- First broadcast: Sunday 13 May 1990, Fox Television
- First shown on UK terrestrial television: Friday 28 March 1997, BBC2
- Showrunners: James L Brooks, Matt Groening, Sam Simon
- First draft: Matt Groening, Sam Simon
- Writing staff: Al Jean, Mike Reiss, Jon Vitti, George Meyer, John Swartzwelder
- Storyboard: David Silverman, Kent Butterworth, Steven Dean Moore
- Animation directors: Kent Butterworth, David Silverman
The last episode to be transmitted in season one of The Simpsons was also the first to be produced. Some Enchanted Evening has a chequered history that partly explains why it looks and feels a bit of a mess. When the show’s bosses saw what they had been sent by the animation studio in South Korea, the quality was so far below what they were expecting that all agreed the episode could not be broadcast in its current form. A hasty rescheduling of stories ensued. Some Enchanted Evening got bumped to the season finale to create time for most of it to be redrawn, with Simpsons Roasting on an Open Fire ending up the premiere. But poor animation isn’t the only reason this episode fails. Other factors conspire here to ensure The Simpsons’ first season on air concludes not with a triumphant yell but a croak.
Homer and Marge go for a romantic evening out, leaving their children in the care of a babysitter who turns out to be a burglar. It’s a simple, unfussy plot, but one that requires an awful lot of padding to stretch it over a full episode. This is especially true in act one, where the story looks for a time as if it’s heading towards Marge deciding to leave Homer, only for this melodramatic idea to get dumped in a matter of seconds and substituted with the thieving babysitter. The pace picks up in the final act and it’s a neat twist having Bart and Lisa capture the babysitter only for Homer to return home and let her go, leaving her free to carry on her nefarious activities elsewhere. But ultimately the episode is a bit of a missed opportunity. In later seasons this kind of material would be handled with a great deal of confidence and imagination. Here, while the basic concept is solid, the execution feels hesitant, and this can’t help but dilute a lot of the appeal. 4
Outside of the Simpson family, the only other recurring characters to appear in this episode are Barney and Moe – and both look way off-model, Moe sporting an alarming mop of black hair and Barney resembling a luxurious blond. Dr Marvin Monroe makes his third hugely unwelcome cameo of the season, his latest displeasing guise being that of a coarse relationship counsellor on a radio phone-in. It’s a mystery why Marge is so willing to share all the intimate details of her marriage with such an unsympathetic man. Her later rather stoical affection towards Homer is much more plausible, as is Homer’s misplaced bravado (“There’s not a woman alive who can resist a man who knows how to mambo!”). Their relationship is the most convincing thing about the episode, with even Homer’s mistaken belief in the babysitter’s innocence making sense in the context of the story. The babysitter herself, Miss Botz, is the least convincing aspect. She is neither frightening nor creepy, and the way she riffles through the family’s wardrobes for trinkets just makes her look pathetic.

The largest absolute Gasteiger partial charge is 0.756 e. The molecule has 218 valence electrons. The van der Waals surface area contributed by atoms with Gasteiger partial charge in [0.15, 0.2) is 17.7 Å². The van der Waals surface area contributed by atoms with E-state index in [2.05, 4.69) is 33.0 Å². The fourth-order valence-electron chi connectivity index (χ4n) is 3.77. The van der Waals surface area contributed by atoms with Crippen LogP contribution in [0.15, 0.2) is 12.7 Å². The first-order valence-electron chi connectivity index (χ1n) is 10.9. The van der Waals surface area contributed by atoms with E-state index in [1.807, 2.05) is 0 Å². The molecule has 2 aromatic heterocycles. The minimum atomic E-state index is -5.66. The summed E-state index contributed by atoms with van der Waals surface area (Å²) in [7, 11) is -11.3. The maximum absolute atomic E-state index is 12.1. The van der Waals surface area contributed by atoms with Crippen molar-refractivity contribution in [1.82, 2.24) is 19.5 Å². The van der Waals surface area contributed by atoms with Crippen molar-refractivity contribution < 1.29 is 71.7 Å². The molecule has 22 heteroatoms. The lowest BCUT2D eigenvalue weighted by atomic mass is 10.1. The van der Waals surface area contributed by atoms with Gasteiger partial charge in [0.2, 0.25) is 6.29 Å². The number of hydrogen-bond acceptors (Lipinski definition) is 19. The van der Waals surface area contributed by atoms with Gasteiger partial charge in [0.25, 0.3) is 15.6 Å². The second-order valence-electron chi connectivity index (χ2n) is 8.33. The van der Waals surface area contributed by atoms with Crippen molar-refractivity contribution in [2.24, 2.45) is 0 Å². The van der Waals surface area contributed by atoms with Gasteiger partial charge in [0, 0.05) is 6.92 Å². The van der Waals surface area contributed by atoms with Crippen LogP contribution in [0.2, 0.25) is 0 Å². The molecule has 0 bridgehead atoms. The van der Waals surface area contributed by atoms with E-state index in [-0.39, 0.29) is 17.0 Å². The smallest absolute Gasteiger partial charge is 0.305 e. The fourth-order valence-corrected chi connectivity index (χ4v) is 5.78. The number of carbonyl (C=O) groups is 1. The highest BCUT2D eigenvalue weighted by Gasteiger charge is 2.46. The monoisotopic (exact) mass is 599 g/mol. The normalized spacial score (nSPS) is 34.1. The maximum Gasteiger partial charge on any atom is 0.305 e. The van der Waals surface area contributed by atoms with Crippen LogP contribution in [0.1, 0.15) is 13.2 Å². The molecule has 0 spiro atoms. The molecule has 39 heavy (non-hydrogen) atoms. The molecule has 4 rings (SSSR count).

That Bart and Lisa are so terrified of her is never persuasively explained, and it’s a relief to see them reverting to type when they outwit her with a mixture of wit and violence. Botz escapes to live another day. Sadly, the the same is true of Marvin Monroe. 4
Locations and design
The Simpsons’ house is bigger on the inside than the outside, with rooms that change shape throughout the episode and a central staircase that alternates between being a dozen steps long and the size of a helter skelter. The first floor corridor wouldn’t be out of place in a stately home, and the basement has the dimensions of a cathedral crypt. None of this would matter so much were the location not featured so heavily in the plot, thanks to the numerous scenes of characters being chased all around the property. Its loose and inconsistent design is one of the most obvious consequences of the episode’s haphazard production. Other familiar locations are similarly off-model, including the power plant and Moe’s Tavern. The babysitting agency, which we haven’t seen before, does at least look appropriately dingy and is just the sort of place the Simpson family would use. The same is true of the hotel where Homer and Marge spend part of their romantic night together, though this does lead to a shot of both of them bobbing up and down on a water bed in post-coital bliss:
– the sort of bonechilling sight you never want to see in the show again. 3
Pardon My Zinger
Even a few decent jokes would have gone a long way to leavening the quality of Some Enchanted Evening. Sadly we don’t get them. There are a couple of nice lines at the restaurant to which Homer takes Marge for a romantic meal. “When you choose one that’s floating upside down, it somewhat defeat the purpose of selecting live lobster,” drawls a brilliantly tart waiter when Homer is asked to select a fish from the tank. Homer then addresses the dead creature with a cheery: “I’ll be seeing YOU later!” Bart makes not one but two prank calls to Moe’s Tavern, neither of which are classics (Al Coholic and Oliver Clothesoff). Lisa has a good joke after phoning the police to shop the babysitter: “If she’s convicted, we get T-shirts!” There’s also this, quite possibly one of the best caption gags of the entire season.
But that’s more or less it. This is an episode that doesn’t just look underdone; the humour is barely evident too. 2
Penny Marshall provides the voice of the babysitter Lucille Botz. Another of James L Brooks’ Hollywood friends, Marshall was best known in 1990 for being one of the stars of the sitcom Laverne & Shirley, and for directing the film Big. Her appearance in this episode was something of a coup for Brooks, who viewed it as The Simpsons getting the “blessing” of the US entertainment industry. But in truth, her portrayal of Botz is rotten. She comes over way too hammy and florid, though she isn’t helped by the fact the character is so unfocused and messily drawn. Hers is a voice, like that of Dr Marvin Monroe, that at times is actually painful to hear. She’s totally outclassed by June Foray, a veteran actress who had provided the voice of characters including Lucifer in Disney’s Cinderella and Rocky the Flying Squirrel from Rocky and Bullwinkle. Foray turns up here as the wonderfully grouchy receptionist of the Rubber Baby Buggy Bumper babysitting service, and even though she’s on screen for less than a minute, is utterly superb. 3